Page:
On the other hand, you have the Game Developer’s desire to keep their game from having ‘peaks and valleys’, which they can do by facilitating a competitive ecosystem and community that sustains a level of popularity and interaction with any given game at any given time.

Every Developer is going to look at the current esport industry and see different things. How they interpret these ‘things’ – the changes, trends, movements and opportunities in the industry – will dictate their actions, including how they make their games available to third parties (tournament organizers, streamers, content creators etc).

The issue then becomes…how much is too much? How much Developer involvement is needed or warranted?

Let’s take a look at the way a few prominent Developers have reacted to demand for esports.


Game Developer Nintendo has been around since 1989. They are responsible for some of esports most loved and most played games. Traditionally, Nintendo has been quite strict in allowing third parties to use their games. They operate under the belief that it is their right to protect their IP and they have gone to great lengths to do so.

The Evolution Championship Series (EVO) represents the largest and longest-running fighting game tournament in the world. It attracts the best of the best from around the globe in an open competition format to determine the champion. In 2013, Nintendo tried to shut down the use of their 2001 game Super Smash Bros. Melee from being played at EVO 2013.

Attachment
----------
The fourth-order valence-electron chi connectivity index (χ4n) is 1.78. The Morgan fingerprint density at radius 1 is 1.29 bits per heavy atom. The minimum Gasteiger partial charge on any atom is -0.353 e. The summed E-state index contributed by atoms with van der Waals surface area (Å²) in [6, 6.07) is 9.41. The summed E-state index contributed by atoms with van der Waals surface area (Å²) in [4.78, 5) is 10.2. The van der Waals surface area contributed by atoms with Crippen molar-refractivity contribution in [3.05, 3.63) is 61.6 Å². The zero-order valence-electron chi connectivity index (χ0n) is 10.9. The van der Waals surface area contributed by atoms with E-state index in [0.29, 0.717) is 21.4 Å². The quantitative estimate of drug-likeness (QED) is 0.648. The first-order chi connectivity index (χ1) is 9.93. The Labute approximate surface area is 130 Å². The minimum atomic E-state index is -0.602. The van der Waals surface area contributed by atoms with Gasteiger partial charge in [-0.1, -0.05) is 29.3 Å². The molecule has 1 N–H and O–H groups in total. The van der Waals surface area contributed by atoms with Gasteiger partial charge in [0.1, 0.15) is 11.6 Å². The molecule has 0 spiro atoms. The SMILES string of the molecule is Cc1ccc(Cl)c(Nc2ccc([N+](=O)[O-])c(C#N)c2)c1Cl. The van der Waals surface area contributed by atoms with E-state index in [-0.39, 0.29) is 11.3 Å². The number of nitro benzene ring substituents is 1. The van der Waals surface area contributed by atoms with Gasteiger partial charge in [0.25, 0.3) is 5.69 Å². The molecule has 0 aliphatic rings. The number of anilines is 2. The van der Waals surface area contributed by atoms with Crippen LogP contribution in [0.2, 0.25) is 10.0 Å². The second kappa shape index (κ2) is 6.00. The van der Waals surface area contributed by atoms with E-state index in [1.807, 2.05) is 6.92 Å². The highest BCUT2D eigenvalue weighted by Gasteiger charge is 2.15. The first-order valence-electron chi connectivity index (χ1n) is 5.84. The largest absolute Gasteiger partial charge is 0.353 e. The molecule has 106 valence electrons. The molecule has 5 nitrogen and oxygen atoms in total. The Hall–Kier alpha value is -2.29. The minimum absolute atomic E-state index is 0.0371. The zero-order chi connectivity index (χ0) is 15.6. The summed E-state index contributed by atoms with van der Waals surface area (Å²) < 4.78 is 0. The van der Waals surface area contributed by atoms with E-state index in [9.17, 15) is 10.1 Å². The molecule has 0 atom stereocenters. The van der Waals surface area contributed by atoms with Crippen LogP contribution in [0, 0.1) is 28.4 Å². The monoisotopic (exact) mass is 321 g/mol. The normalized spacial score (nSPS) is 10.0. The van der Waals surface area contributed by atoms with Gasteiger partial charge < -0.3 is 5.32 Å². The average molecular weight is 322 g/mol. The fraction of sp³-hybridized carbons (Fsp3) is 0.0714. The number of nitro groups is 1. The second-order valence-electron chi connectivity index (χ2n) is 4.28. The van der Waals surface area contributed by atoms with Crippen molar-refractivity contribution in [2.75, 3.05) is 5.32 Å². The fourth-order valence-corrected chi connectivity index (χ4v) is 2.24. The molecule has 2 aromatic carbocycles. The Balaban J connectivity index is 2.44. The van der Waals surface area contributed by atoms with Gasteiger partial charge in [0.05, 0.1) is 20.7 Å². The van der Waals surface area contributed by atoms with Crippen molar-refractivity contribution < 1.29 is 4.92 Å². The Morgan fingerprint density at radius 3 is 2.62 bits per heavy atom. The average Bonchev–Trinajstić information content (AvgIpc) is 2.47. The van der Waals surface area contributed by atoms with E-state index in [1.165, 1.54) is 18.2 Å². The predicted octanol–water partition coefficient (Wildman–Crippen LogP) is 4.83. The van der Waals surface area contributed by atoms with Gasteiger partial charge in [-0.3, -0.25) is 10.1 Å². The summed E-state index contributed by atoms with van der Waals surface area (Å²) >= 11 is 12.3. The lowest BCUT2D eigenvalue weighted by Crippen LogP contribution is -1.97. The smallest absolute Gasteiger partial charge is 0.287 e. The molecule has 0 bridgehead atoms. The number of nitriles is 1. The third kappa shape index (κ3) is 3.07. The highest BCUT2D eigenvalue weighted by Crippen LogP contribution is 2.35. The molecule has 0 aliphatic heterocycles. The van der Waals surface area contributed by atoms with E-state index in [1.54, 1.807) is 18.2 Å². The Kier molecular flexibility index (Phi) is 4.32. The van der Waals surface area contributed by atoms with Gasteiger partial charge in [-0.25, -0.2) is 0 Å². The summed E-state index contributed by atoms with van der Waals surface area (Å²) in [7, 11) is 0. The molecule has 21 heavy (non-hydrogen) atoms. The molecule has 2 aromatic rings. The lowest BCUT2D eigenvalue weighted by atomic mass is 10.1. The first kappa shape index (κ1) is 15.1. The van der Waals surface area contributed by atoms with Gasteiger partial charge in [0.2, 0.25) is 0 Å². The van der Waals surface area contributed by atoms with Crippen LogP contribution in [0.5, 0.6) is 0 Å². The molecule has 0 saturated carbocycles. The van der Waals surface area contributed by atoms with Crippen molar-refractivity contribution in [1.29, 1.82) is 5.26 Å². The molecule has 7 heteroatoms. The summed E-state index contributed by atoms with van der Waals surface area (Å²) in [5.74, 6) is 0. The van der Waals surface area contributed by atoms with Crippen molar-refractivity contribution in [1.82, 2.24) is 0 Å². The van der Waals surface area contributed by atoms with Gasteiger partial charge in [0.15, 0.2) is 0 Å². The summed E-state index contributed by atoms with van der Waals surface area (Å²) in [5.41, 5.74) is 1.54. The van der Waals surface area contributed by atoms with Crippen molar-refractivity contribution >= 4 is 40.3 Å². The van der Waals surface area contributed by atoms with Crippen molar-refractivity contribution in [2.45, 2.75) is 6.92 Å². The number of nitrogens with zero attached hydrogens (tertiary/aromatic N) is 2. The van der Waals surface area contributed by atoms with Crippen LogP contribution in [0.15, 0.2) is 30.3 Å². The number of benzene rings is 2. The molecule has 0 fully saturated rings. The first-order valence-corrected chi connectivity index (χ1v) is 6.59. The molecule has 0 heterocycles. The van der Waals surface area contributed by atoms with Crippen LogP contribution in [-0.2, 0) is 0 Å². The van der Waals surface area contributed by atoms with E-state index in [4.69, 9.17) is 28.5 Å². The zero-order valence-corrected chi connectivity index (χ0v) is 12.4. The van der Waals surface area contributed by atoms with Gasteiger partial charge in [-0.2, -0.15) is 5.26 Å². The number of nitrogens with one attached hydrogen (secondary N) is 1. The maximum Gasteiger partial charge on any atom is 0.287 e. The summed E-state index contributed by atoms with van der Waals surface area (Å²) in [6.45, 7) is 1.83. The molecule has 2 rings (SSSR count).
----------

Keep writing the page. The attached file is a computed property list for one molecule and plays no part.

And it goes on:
Nintendo’s Super Smash Bros. Melee has one of the most devout followings and communities in all of esports. Though Nintendo has recently begun to embrace these communities, they are doing so in their own way with their own unique, and often unclear, purpose. In many ways, they seem to be dissing the status quo (if there is such a thing in esports) and marching to the beat of their own drum.  Whether these decisions will negatively affect Nintendo’s competitive scene or draw a new legion of up and coming fans and players remains to be seen.


Blizzard also holds a fairly tight reign on their games and this directly impacts the communities and competitive scenes at the centre of them. A prime example of this would be their shutting down of Heroes of the Storm. Claiming it was not ‘economically viable’, the decision was made to shut it down. How many conversations, if any, took place regarding securing potential partnerships or possible outside investments is not known. What is known is that an entire esport community was deeply impacted by Blizzard’s unilateral decision.

Blizzard’s control over every detail related to their Overwatch competitive ecosystem has been perceived as extremely negative by its professional players and community. Many have taken to the airwaves to complain but this hasn’t seemed to soften Blizzard’s resolve to be in control of everything from league operations, the who’s and what’s of sponsorships, to the actual broadcast talent commentating and staffing their events.

From an economic standpoint, it makes sense for Blizzard to want this level of control.  But there is also the possibility that this level of control will slow or even stagnate the growth of a competitive esport ecosystem that engages fans and inspires talent.